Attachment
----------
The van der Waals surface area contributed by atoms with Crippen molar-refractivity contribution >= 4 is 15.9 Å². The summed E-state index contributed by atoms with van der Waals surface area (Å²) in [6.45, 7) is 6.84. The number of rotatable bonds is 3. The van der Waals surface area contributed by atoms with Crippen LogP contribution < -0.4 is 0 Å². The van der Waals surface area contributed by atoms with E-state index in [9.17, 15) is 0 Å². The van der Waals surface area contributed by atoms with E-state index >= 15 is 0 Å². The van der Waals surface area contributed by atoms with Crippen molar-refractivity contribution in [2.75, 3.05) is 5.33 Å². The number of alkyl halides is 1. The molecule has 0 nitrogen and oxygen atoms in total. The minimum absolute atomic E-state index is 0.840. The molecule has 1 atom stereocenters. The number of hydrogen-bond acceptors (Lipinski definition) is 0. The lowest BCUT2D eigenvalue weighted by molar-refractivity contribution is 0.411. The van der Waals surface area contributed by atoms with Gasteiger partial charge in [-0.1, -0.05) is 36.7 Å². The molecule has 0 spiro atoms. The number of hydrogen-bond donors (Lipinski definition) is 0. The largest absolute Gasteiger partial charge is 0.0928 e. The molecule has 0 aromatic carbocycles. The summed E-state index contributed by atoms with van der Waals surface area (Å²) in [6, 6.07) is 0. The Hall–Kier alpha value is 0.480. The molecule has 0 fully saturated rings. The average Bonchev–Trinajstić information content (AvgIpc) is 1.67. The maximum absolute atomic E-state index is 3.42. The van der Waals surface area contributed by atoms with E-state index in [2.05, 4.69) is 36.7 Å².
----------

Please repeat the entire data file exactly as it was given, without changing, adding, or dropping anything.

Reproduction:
The van der Waals surface area contributed by atoms with Crippen molar-refractivity contribution >= 4 is 15.9 Å². The summed E-state index contributed by atoms with van der Waals surface area (Å²) in [6.45, 7) is 6.84. The number of rotatable bonds is 3. The van der Waals surface area contributed by atoms with Crippen LogP contribution < -0.4 is 0 Å². The van der Waals surface area contributed by atoms with E-state index in [9.17, 15) is 0 Å². The van der Waals surface area contributed by atoms with E-state index >= 15 is 0 Å². The van der Waals surface area contributed by atoms with Crippen molar-refractivity contribution in [2.75, 3.05) is 5.33 Å². The number of alkyl halides is 1. The molecule has 0 nitrogen and oxygen atoms in total. The minimum absolute atomic E-state index is 0.840. The molecule has 1 atom stereocenters. The number of hydrogen-bond acceptors (Lipinski definition) is 0. The lowest BCUT2D eigenvalue weighted by molar-refractivity contribution is 0.411. The van der Waals surface area contributed by atoms with Gasteiger partial charge in [-0.1, -0.05) is 36.7 Å². The molecule has 0 spiro atoms. The number of hydrogen-bond donors (Lipinski definition) is 0. The largest absolute Gasteiger partial charge is 0.0928 e. The molecule has 0 aromatic carbocycles. The summed E-state index contributed by atoms with van der Waals surface area (Å²) in [6, 6.07) is 0. The Hall–Kier alpha value is 0.480. The molecule has 0 fully saturated rings. The average Bonchev–Trinajstić information content (AvgIpc) is 1.67. The maximum absolute atomic E-state index is 3.42. The van der Waals surface area contributed by atoms with E-state index in [2.05, 4.69) is 36.7 Å².